Lamar Jackson remembers growing up watching the “Legion of Boom” defense with Earl Thomas III (now his teammate), Kam Chancellor and Richard Sherman.
“That defense was crazy,” Jackson said. “Crazy. That’s why they won the Super Bowl.”
A guy named Russell Wilson had a little something to do with that Super Bowl XLVIII victory too. Wilson was in his second NFL season, and helped greatly by a strong running game driven by Marshawn Lynch and that suffocating defense.
Now Jackson is in his second year, and he’s looking for the same kind of success, doing it in a somewhat similar way.
When Jackson and Wilson take the field Sunday at CenturyLink Field in Seattle, it will be a meeting of two MVP candidates. ESPN recently listed both in their top five, with Wilson at No. 1 and Jackson No. 5.
It will also be a glimpse at how dual-threat quarterbacks can have tons of individual and team success in the NFL, even over the long-term.
"I think [Wilson is] the only guy that I've seen do it pretty effortlessly, like Lamar does,” cornerback Marlon Humphrey said this week. “We always say we don't want to play Lamar, so I guess we're kind of playing a polished-up, couple-years-down-the-line Lamar. We better get ready, because he definitely can do it all."
A quarterback that “does it all” is becoming more popular these days. Jackson certainly embodied that last Sunday against the Cincinnati Bengals when he became the first player in NFL history to throw for at least 200 yards and run for 150 in the same game.
Jackson said he doesn’t care about proving to the NFL world that quarterbacks who run can do well. He’s just interested in winning, he said. But he’s not blind to the fact that there is an increase of signal callers who run – and run a lot.
“It’s a new era, and they need us right now. [The game] is not the same as years before,” Jackson said.
“I love everything about [Wilson’s] game. He’s a great quarterback. He makes guys miss. He breaks the pocket, and there will be guys chasing him everywhere. He knows what to do with the ball – dish it out, go to a checkdown. He makes plays. He’s a playmaker, and that’s what you need in a guy and at the quarterback position."
Wilson, the Panthers’ Cam Newton and former 49er Colin Kaepernick were the three quarterbacks who ushered in this new wave. There were a lot of doubts about Wilson back in the day. Was he too small at 5-foot-11? Was he running too much to stay healthy?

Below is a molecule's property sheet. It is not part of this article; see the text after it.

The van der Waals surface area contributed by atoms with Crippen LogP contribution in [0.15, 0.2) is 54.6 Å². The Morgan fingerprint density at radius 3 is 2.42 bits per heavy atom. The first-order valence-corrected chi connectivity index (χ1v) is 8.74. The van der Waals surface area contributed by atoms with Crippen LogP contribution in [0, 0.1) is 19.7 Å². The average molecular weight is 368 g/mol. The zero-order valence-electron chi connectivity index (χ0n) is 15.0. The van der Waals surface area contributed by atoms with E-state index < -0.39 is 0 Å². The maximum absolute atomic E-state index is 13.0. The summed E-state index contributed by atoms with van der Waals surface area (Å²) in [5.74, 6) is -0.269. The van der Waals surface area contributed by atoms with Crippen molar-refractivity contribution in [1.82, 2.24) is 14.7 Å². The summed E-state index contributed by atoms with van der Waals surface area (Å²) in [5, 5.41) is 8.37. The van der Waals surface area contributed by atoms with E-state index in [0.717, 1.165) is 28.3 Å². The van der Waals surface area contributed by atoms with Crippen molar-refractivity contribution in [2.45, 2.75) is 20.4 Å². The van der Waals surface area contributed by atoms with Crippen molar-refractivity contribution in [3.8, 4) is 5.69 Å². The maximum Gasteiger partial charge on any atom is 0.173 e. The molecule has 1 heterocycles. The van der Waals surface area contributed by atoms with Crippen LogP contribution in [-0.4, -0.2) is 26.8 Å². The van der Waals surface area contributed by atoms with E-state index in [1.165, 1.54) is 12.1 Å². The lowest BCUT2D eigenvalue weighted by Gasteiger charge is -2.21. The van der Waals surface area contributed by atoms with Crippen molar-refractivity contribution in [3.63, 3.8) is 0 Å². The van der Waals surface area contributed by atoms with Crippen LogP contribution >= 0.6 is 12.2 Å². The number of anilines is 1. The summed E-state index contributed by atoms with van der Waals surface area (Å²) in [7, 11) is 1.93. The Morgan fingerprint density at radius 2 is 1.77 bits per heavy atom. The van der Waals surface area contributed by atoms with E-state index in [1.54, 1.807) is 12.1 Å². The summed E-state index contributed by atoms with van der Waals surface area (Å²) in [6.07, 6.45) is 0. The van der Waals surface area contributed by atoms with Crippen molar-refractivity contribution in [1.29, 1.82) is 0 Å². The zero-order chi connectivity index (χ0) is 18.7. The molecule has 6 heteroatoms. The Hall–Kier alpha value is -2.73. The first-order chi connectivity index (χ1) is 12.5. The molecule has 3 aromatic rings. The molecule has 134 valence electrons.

Wilson has proven the doubters wrong without a shadow of a doubt, and Jackson is starting to do the same.
Wilson has never missed a start over his eight NFL seasons despite being one of the game’s most frequent runners at quarterback. In 2014, he rushed a career-high 118 times for 849 yards and led the Seahawks back to the Super Bowl for a second straight season.
Wilson is playing at another level this year. He has tossed 14 touchdowns, zero interceptions and has the NFL's best quarterback rating (124.7) by a wide margin ahead of Kansas City’s Patrick Mahomes (111.9). Jackson is at 96.7.
Ravens Defensive Coordinator Wink Martindale compared Wilson to NBA superstar Steph Curry because he can beat you in so many ways. Seahawks Head Coach Pete Carroll said this is the best Russell has ever played in his eight-year career.
“I just think he’s in the most command of the game and on the highest level of communication with the coaching staff and his players, and it just shows. He’s just functionally a little bit better at a lot of things,” Carroll said. “Quarterbacks grow throughout their career, and I don’t think they ever stop growing until they’re done, because there’s so much to this position and this game.”
The Ravens are hoping for that kind of growth from their own signal-caller, and there’s good reason to believe Jackson can accomplish it.
Critics will say Jackson can’t throw like Wilson, but check the stats.
Wilson threw for 3,357 yards in his second NFL season and has topped 4,000 yards twice. Jackson is on pace for 4,018 in his second year. Wilson’s career completion percentage is 64.7. Jackson is completing 65.1 percent of his passes this season.
When it comes to running, nobody has done it like Jackson. Even Carroll admits he’s in a class of his own there. Asked what he sees from Jackson when he breaks the pocket, Carroll said “he’s as good a runner in that situation as there is.”
“He’s run with great confidence, and so, shoot, it’s a major problem,” Carroll said. “Scrambling quarterbacks are always problematic, and he’s the epitome of that.”
It says something about Jackson that he’s already in the MVP conversation and it’s only his second season. He’s just 22 years old and will be making his 15th career start Sunday, including his one in the playoffs last season.
But don’t hold your breath for Jackson to soak up the hype coming his way.
“I’m trying to win games. I don’t really care about MVP,” Jackson said. “Our race is to the Super Bowl, not an individual award. I’m trying to get that Super Bowl.”